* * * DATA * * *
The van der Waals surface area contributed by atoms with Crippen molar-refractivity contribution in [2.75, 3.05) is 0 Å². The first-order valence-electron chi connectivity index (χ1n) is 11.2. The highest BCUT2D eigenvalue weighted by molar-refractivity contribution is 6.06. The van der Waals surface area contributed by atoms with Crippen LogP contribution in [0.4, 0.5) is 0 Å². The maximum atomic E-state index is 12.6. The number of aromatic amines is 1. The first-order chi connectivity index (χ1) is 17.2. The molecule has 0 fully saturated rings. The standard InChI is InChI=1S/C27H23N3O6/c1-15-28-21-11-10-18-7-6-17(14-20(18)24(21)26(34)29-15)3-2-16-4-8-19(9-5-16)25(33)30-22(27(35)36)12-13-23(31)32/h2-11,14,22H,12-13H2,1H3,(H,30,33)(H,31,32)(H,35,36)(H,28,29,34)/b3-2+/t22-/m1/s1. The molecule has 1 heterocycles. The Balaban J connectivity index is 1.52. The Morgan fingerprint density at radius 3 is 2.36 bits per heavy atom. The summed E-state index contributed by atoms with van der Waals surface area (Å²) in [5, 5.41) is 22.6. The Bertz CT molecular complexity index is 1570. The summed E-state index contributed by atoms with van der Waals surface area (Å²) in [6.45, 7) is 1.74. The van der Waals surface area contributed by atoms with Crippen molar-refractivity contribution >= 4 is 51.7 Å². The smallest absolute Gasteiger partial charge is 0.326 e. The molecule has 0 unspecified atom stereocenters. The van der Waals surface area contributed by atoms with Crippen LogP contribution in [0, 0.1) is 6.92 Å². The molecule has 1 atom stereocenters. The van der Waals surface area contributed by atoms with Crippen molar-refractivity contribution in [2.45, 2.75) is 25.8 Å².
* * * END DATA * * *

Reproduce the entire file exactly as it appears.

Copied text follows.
The van der Waals surface area contributed by atoms with Crippen molar-refractivity contribution in [2.75, 3.05) is 0 Å². The first-order valence-electron chi connectivity index (χ1n) is 11.2. The highest BCUT2D eigenvalue weighted by molar-refractivity contribution is 6.06. The van der Waals surface area contributed by atoms with Crippen LogP contribution in [0.4, 0.5) is 0 Å². The maximum atomic E-state index is 12.6. The number of aromatic amines is 1. The first-order chi connectivity index (χ1) is 17.2. The molecule has 0 fully saturated rings. The standard InChI is InChI=1S/C27H23N3O6/c1-15-28-21-11-10-18-7-6-17(14-20(18)24(21)26(34)29-15)3-2-16-4-8-19(9-5-16)25(33)30-22(27(35)36)12-13-23(31)32/h2-11,14,22H,12-13H2,1H3,(H,30,33)(H,31,32)(H,35,36)(H,28,29,34)/b3-2+/t22-/m1/s1. The molecule has 1 heterocycles. The Balaban J connectivity index is 1.52. The Morgan fingerprint density at radius 3 is 2.36 bits per heavy atom. The summed E-state index contributed by atoms with van der Waals surface area (Å²) in [5, 5.41) is 22.6. The Bertz CT molecular complexity index is 1570. The summed E-state index contributed by atoms with van der Waals surface area (Å²) in [6.45, 7) is 1.74. The van der Waals surface area contributed by atoms with Crippen molar-refractivity contribution >= 4 is 51.7 Å². The smallest absolute Gasteiger partial charge is 0.326 e. The molecule has 0 unspecified atom stereocenters. The van der Waals surface area contributed by atoms with Crippen LogP contribution in [0, 0.1) is 6.92 Å². The molecule has 1 atom stereocenters. The van der Waals surface area contributed by atoms with Crippen molar-refractivity contribution in [2.45, 2.75) is 25.8 Å².